Eventually, Skinner was recalled and Salas was sent down to Columbus. The Yankees finished that ’87 season in fourth place in the AL East race with an 89-73 record. Salas finished his only half-season as a Yankee with a .200 batting average and then got traded to the White Sox with Dan Pasqua for pitcher Rich Dotson. His big league career would end after the 1991 season. He finished with 319 lifetime hits and a .247 batting average. He then went into coaching.
|MIN (3 yrs)||233||718||663||87||185||29||9||20||83||3||41||75||.279||.320||.440||.760|
|DET (2 yrs)||107||247||221||20||43||4||0||10||31||0||21||38||.195||.272||.348||.621|
|CLE (1 yr)||30||83||77||4||17||4||1||2||7||0||5||13||.221||.277||.377||.654|
|NYY (1 yr)||50||130||115||13||23||4||0||3||12||0||10||17||.200||.279||.313||.592|
|STL (1 yr)||14||21||20||1||2||1||0||0||1||0||0||3||.100||.100||.150||.250|
|CHW (1 yr)||75||211||196||17||49||7||0||3||9||0||12||17||.250||.303||.332||.635|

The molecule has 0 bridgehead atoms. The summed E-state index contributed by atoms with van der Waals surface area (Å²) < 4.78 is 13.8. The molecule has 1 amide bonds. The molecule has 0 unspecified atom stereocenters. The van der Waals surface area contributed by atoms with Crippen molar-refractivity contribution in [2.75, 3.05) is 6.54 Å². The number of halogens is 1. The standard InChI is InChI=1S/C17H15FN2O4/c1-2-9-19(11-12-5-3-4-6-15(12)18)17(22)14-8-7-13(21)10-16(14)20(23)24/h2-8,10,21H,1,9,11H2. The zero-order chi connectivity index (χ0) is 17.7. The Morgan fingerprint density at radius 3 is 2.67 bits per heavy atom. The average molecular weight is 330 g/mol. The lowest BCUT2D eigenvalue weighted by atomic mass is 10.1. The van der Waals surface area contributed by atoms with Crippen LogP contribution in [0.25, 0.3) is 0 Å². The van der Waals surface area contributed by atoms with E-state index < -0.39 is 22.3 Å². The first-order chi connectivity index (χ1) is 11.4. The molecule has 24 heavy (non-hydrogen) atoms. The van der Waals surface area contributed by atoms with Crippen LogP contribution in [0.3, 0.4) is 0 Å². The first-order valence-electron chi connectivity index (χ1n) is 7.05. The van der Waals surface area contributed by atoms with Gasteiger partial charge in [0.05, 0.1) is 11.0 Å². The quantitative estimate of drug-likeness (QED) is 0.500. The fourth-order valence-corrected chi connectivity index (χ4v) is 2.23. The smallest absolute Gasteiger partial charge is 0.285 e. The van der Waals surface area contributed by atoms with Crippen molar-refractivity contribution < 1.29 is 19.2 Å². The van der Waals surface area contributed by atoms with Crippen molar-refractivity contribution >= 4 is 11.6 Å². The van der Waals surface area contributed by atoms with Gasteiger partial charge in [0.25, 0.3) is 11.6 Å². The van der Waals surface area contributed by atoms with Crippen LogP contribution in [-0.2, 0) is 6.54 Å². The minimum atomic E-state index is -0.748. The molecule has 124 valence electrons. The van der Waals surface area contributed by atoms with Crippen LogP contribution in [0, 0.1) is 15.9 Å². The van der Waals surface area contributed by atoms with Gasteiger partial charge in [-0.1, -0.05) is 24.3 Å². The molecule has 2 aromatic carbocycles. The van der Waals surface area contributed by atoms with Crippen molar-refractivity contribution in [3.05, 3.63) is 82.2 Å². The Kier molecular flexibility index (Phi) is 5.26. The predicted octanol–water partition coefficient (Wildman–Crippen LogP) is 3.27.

Jim Konstanty became one of baseball’s first outstanding relief specialists when the Phillies brought him up to the big leagues for good in 1948. He threw a lot of junk with great control and in 1950, his work out of the bullpen won the Philadelphia Whiz Kids the NL Pennant and Konstanty an MVP award. But the following season, the right-hander thought he needed another pitch to continue his success and he claimed it was his efforts to develop that pitch that screwed up both his rhythm and confidence. Whatever the reason, Konstanty was never again able to regain his 1950 form as a Phillie. Five years after watching him hold the Yankees to just one run as Philadelphia’s surprise starter in the first game of the1950 Series, Casey Stengel told George Weiss to buy Konstanty’s contract in 1954. Jim pitched well for New York the final month of that season and in 1955, he became a top reliever in the American League with a 7-2 record, 11 saves and a 2.32 ERA. Stengel had so much pitching depth on his team that season that he decided to leave Konstanty off the World Series roster, forcing the Strykersville, NY native to watch helplessly as Brooklyn finally beat New York in a Fall Classic. New York released Konstanty the following season and he retired after a brief stint with the Cardinals. He died in 1976.